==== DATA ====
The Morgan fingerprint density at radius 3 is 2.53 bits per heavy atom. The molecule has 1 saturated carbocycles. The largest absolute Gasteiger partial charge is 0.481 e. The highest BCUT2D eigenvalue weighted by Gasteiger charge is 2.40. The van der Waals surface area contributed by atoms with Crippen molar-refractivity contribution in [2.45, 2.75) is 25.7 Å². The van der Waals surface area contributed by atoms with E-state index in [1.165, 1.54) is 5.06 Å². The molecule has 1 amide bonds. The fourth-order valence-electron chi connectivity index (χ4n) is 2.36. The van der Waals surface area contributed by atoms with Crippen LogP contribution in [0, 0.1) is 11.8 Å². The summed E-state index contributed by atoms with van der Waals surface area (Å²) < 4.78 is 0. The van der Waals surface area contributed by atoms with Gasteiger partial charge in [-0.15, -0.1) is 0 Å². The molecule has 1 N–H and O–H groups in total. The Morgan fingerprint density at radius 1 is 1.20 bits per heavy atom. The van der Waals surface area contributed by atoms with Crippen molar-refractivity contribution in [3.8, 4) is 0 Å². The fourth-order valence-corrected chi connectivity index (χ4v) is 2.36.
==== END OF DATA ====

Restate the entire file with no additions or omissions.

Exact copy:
The Morgan fingerprint density at radius 3 is 2.53 bits per heavy atom. The molecule has 1 saturated carbocycles. The largest absolute Gasteiger partial charge is 0.481 e. The highest BCUT2D eigenvalue weighted by Gasteiger charge is 2.40. The van der Waals surface area contributed by atoms with Crippen molar-refractivity contribution in [2.45, 2.75) is 25.7 Å². The van der Waals surface area contributed by atoms with E-state index in [1.165, 1.54) is 5.06 Å². The molecule has 1 amide bonds. The fourth-order valence-electron chi connectivity index (χ4n) is 2.36. The van der Waals surface area contributed by atoms with Crippen LogP contribution in [0, 0.1) is 11.8 Å². The summed E-state index contributed by atoms with van der Waals surface area (Å²) < 4.78 is 0. The van der Waals surface area contributed by atoms with Gasteiger partial charge in [-0.15, -0.1) is 0 Å². The molecule has 1 N–H and O–H groups in total. The Morgan fingerprint density at radius 1 is 1.20 bits per heavy atom. The van der Waals surface area contributed by atoms with Crippen molar-refractivity contribution in [3.8, 4) is 0 Å². The fourth-order valence-corrected chi connectivity index (χ4v) is 2.36.